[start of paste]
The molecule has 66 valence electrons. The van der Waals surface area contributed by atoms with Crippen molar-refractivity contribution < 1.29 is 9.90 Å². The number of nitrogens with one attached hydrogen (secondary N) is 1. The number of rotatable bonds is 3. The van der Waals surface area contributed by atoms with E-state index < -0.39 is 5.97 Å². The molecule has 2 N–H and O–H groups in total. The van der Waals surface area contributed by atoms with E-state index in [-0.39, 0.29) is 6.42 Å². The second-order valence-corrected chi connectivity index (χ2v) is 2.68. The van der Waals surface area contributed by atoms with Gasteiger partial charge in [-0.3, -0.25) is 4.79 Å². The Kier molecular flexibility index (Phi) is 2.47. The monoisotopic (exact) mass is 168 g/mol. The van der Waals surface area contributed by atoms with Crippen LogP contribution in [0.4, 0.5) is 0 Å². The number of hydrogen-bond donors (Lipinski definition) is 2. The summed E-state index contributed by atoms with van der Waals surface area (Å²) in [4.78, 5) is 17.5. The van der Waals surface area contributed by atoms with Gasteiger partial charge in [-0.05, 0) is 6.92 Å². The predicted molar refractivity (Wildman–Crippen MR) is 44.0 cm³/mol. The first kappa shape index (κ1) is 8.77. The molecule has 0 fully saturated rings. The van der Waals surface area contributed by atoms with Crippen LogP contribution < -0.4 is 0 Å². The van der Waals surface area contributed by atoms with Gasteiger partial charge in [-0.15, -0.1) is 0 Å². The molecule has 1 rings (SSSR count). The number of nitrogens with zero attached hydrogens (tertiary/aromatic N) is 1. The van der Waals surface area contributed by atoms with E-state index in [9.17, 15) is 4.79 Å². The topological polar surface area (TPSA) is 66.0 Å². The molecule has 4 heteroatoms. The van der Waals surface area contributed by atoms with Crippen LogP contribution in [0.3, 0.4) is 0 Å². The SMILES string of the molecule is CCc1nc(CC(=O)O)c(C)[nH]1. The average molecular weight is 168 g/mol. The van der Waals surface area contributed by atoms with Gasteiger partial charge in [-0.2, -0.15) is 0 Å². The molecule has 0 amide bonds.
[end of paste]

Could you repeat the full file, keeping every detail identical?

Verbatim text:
The molecule has 66 valence electrons. The van der Waals surface area contributed by atoms with Crippen molar-refractivity contribution < 1.29 is 9.90 Å². The number of nitrogens with one attached hydrogen (secondary N) is 1. The number of rotatable bonds is 3. The van der Waals surface area contributed by atoms with E-state index < -0.39 is 5.97 Å². The molecule has 2 N–H and O–H groups in total. The van der Waals surface area contributed by atoms with E-state index in [-0.39, 0.29) is 6.42 Å². The second-order valence-corrected chi connectivity index (χ2v) is 2.68. The van der Waals surface area contributed by atoms with Gasteiger partial charge in [-0.3, -0.25) is 4.79 Å². The Kier molecular flexibility index (Phi) is 2.47. The monoisotopic (exact) mass is 168 g/mol. The van der Waals surface area contributed by atoms with Crippen LogP contribution in [0.4, 0.5) is 0 Å². The number of hydrogen-bond donors (Lipinski definition) is 2. The summed E-state index contributed by atoms with van der Waals surface area (Å²) in [4.78, 5) is 17.5. The van der Waals surface area contributed by atoms with Gasteiger partial charge in [-0.05, 0) is 6.92 Å². The predicted molar refractivity (Wildman–Crippen MR) is 44.0 cm³/mol. The first kappa shape index (κ1) is 8.77. The molecule has 0 fully saturated rings. The van der Waals surface area contributed by atoms with Crippen LogP contribution < -0.4 is 0 Å². The van der Waals surface area contributed by atoms with Gasteiger partial charge in [-0.15, -0.1) is 0 Å². The molecule has 1 rings (SSSR count). The number of nitrogens with zero attached hydrogens (tertiary/aromatic N) is 1. The van der Waals surface area contributed by atoms with E-state index in [9.17, 15) is 4.79 Å². The topological polar surface area (TPSA) is 66.0 Å². The molecule has 4 heteroatoms. The van der Waals surface area contributed by atoms with Crippen LogP contribution in [0.3, 0.4) is 0 Å². The SMILES string of the molecule is CCc1nc(CC(=O)O)c(C)[nH]1. The average molecular weight is 168 g/mol. The van der Waals surface area contributed by atoms with Gasteiger partial charge in [-0.2, -0.15) is 0 Å². The molecule has 0 amide bonds.